Category Archives: General

My Bathroom Mirror

For weeks I used this mirror

It showed me better than the rest

Less wrinkles, smoother, sleeker, younger.

Not like the others, where every line and blotch sprang out.

It was a mystery to me. Why this mirror?

Yesterday I cleaned the windows…

While my cloth was out, I wiped my favourite mirror.

A film of dust dislodged and polished to a shine.

I admired my work. A strange, older woman looked back at me.

She looked like the one I see in other mirrors.

Who knew that dust could be the secret to eternal youth?

Applying a Snapchat filter to my face.

The polishing cloth showed reality. I’m not using it again.


Beach Joy

Occasionally, something happens which brings me back to blogging. Today, we had our afternoon dog walk on the beach. We are so lucky in Hartlepool to have beautiful beaches but we have one favourite. The beach along the Headland is superb. It s clean and deserted, with the most amazing industrial pier which was part of the Steetley Magnesite works until 2005. The skeleton of the amazing pier stands proudly as a reminder but marks our walk target because from parking to pier and back again is exactly two miles.

Alfie dragged us down the steps to the beach today and proceeded to bunny hop along the beach – something he only does when filled with joy. My idea of joy is to get my toes in the sand and then in the sea. Today the sea was freezing, so the feet didn’t stay in long!

There were only a few people there today, which is quite normal for this beach. One man was fishing, up to his thighs in seawater, two people were surfing – hardly surprising as the waves were amazing today with lots of white horses galloping on to the beach.

As we walked back, we were both reminiscing about how, as children, we lay on our backs in fields, listening to the Skylark sing high in the cloudless sky. I was swept back to the Mill Field in Easington, where I spent holiday time with my Grandma. A Skylark sang its song high above the Headland to accompany us back to the car.

A joyful afternoon, only a couple of miles from home.

A Short Love Story

Restless sleep. An arm flung out in the night. Waking, she tucked it back under the duvet and icy cold, it rested against his hands. She expected him to flinch, move away, stirred from deep sleep by the cold intrusion into his comfort. Instead, he wrapped his warm hands around her chilled arm, sharing his heat with her. That is love.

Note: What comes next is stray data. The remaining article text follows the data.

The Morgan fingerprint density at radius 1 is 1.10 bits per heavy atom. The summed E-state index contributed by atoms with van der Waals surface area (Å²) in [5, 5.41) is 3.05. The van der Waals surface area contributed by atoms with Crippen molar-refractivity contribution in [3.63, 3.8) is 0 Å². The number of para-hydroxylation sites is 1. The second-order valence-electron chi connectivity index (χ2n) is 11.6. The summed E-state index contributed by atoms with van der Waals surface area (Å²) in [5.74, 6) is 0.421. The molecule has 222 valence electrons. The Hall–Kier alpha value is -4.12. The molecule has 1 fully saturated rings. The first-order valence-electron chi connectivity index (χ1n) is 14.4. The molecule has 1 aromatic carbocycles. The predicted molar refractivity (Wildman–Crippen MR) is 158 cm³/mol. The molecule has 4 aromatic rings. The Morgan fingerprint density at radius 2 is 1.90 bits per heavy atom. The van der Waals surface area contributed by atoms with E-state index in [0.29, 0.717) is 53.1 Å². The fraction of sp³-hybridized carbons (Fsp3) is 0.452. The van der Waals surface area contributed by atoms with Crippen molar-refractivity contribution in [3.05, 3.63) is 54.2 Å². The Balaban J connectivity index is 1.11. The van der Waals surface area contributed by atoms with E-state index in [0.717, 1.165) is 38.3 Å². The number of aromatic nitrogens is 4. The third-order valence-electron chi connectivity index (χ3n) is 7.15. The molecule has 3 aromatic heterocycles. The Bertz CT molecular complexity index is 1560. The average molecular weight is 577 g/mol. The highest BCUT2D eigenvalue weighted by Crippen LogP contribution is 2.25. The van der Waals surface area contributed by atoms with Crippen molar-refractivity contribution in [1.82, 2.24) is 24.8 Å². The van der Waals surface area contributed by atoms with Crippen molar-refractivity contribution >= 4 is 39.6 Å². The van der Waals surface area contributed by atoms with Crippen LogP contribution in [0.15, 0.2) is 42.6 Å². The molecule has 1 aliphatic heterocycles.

Moving house

Yes….at long last, I’m back to blogging. There hasn’t been a lot to report and I’ve lacked inspiration lately but sometimes there’s a flurry of news and I get back to the blog.

This morning I wrote about my dad and the strong possibility that he has some form of dementia. (

The other big thing in my life at the moment is moving home. When dad went into care last November we had to put the house on the market and downsize. The first estate agent we used was a bit too laid back for my liking and so we changed agent and within a week we had a buyer.

We got all the legal stuff rolling and then also found a bargain house that we both loved. I started packing boxes. Life was looking positive.

Lat week we got a call to say that the person buying our buyer’s house had dropped out. We were devastated. We had already paid for a survey and searches – money we really could have done with for day to day living. Now we are back to showing people round and either hoping for a new buyer or hoping that our existing buyer can sell his quickly now that his is back on the market too.

Why don’t we do it like Scotland? It would save so much heartache for everyone concerned. People would think very seriously before making an offer if it were legally binding.

We have a viewing on Friday. They haven’t sold their house yet. Not very hopeful on that one as the one thing I have learned over that last few years is that you don’t view houses before yours is sold.

It all ends in tears.

Hospital Parking

This morning I had to pop down to my local hospital for an ECG. I have been having some palpitations recently so my GP wanted to see what my heart was playing at. I have been to the hospital on several occasions and was familiar with the ‘pay on exit’ system which seemed fine to me and worked well. You paid for the time you were there. You could pay by card. It was easy.
On arrival, I noticed that the barriers were gone and a sign told me that I needed to pay at the machine. I went to the machine and realised that I didn’t have enough change. I could have 20 minutes free or pay £3 for up to 12 hours. I had been told that the ECG would only take 5 minutes but didn’t dare risk the 20 minute approach. I had a £5 note – but the machine didn’t give change. There was no facility to pay by card but I could pay by mobile.
The lady in front of me didn’t know what to do and just gave up and left her car without paying. I rang the number given and wandered back to my car as I knew they would ask me for the registration number and I wanted to be certain I got it right. When I got through, it asked me to key in my ‘location’. This was a number back on the payment machine. I scooted back to the machine and entered the code, wandering back to my car. It wanted my bank card number. I rummaged through my bag to find my purse, then to fish out the right card. ‘Key in the expiry month’…..’Key in the expiry year’…..card back in purse. ‘Key in the three digit code from the back of your card’….rummage for purse and fish out card again. ‘Would you like to park the car with this number?’ Erm… ‘This number?’ Erm….no. ‘Please hold’.
By now, I was getting just a bit frustrated. A man on the phone asked me for the registration number and then put me back on the automated system. ‘Please key in the last 4 digits of your bank card’. Aaaarrrggghhhh! Rummage and fish again. ‘How many hours would you like?’ Well, actually, just one would be fine but you are going to make me pay for twelve! Hooray! You have paid £3.20 to park your car. What?? Oh! The 20p is an admin fee.
I made my way to the ECG Unit, sure that this experience would trigger my palpitations once more.